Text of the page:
Human capital management is effected through the strategies and initiatives agencies employ to influence their human capital. Evaluating human capital management is a process of measuring the impact of these strategies against what they are expected to affect directly and aspects of the workplace that affect human capital. While it is crucial to assess the delivery of strategies (formative evaluation), it is arguably more important to measure the impacts they have on human capital more broadly (summative evaluation). That is, what effects do human capital strategies have on the knowledge, skills, and abilities of employees?
While the data is limited, evaluation of workforce strategies in the APS appears to be patchy. For example, data from the 2014 agency survey shows that while 83% of agencies (covering 96% of the workforce) conduct periodic evaluation of the performance management system, only 13% (covering 46% of the workforce) formally evaluated their unscheduled leave strategies. Additionally, as mentioned earlier in this chapter, only 10% of agencies (covering 11% of the workforce) attempted to evaluate on-the-job training in 2013–14.
Broader, cross-APS initiatives have been evaluated. For example, the APS Telework Trial21 was evaluated at both the agency and APS level. The APS Absence Management Toolkit also has a built-in evaluation component. The toolkit is discussed in Chapter 8. While the APS has a strong history of programme evaluation and external evaluation (in particular through the role of the Australian National Audit Office), it is important that this approach be applied to evaluate the effectiveness of human capital and/or workforce strategies. This evaluation is a necessary component of human capital management and enables agencies to determine where to make human capital investments to get the best return for their investments.| Go to the next page >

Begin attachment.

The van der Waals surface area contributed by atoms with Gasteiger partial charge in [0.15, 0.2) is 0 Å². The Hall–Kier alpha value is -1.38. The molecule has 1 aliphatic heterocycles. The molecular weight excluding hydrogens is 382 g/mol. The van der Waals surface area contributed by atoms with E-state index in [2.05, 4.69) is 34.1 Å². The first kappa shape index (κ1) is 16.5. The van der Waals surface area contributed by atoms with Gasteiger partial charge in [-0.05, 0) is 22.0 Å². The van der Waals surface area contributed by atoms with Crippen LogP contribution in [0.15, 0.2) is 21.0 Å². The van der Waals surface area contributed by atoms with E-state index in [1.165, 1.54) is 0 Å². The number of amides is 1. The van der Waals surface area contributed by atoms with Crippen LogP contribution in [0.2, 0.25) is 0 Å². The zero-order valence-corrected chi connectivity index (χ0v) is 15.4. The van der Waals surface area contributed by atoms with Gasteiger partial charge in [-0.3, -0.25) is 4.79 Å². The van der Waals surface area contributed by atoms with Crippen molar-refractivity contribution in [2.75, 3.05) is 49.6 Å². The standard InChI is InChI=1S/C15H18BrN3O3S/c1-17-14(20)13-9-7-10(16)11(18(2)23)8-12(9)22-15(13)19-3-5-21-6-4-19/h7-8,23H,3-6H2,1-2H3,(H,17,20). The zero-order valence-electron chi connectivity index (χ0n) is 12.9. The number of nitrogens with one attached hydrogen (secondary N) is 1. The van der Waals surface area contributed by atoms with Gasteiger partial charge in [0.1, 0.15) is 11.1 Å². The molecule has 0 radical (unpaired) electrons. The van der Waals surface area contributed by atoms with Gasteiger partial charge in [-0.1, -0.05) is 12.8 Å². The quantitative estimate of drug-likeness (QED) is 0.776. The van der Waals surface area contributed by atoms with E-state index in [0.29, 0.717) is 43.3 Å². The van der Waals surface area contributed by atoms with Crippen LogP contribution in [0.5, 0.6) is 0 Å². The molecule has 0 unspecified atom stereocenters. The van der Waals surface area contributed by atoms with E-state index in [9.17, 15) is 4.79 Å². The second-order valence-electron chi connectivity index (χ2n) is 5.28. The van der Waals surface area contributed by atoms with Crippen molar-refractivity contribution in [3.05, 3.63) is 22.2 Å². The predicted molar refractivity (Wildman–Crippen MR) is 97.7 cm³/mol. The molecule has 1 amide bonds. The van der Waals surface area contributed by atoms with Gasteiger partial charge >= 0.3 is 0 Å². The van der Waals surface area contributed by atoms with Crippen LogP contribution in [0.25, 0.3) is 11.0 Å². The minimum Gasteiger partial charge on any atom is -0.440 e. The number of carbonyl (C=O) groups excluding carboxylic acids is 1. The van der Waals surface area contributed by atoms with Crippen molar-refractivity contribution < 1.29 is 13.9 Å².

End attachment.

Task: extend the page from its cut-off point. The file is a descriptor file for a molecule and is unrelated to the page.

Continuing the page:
21 Australian Public Service Commission 2013, State of the Service Report 2012–13, Commonwealth of Australia, Canberra, p. 7.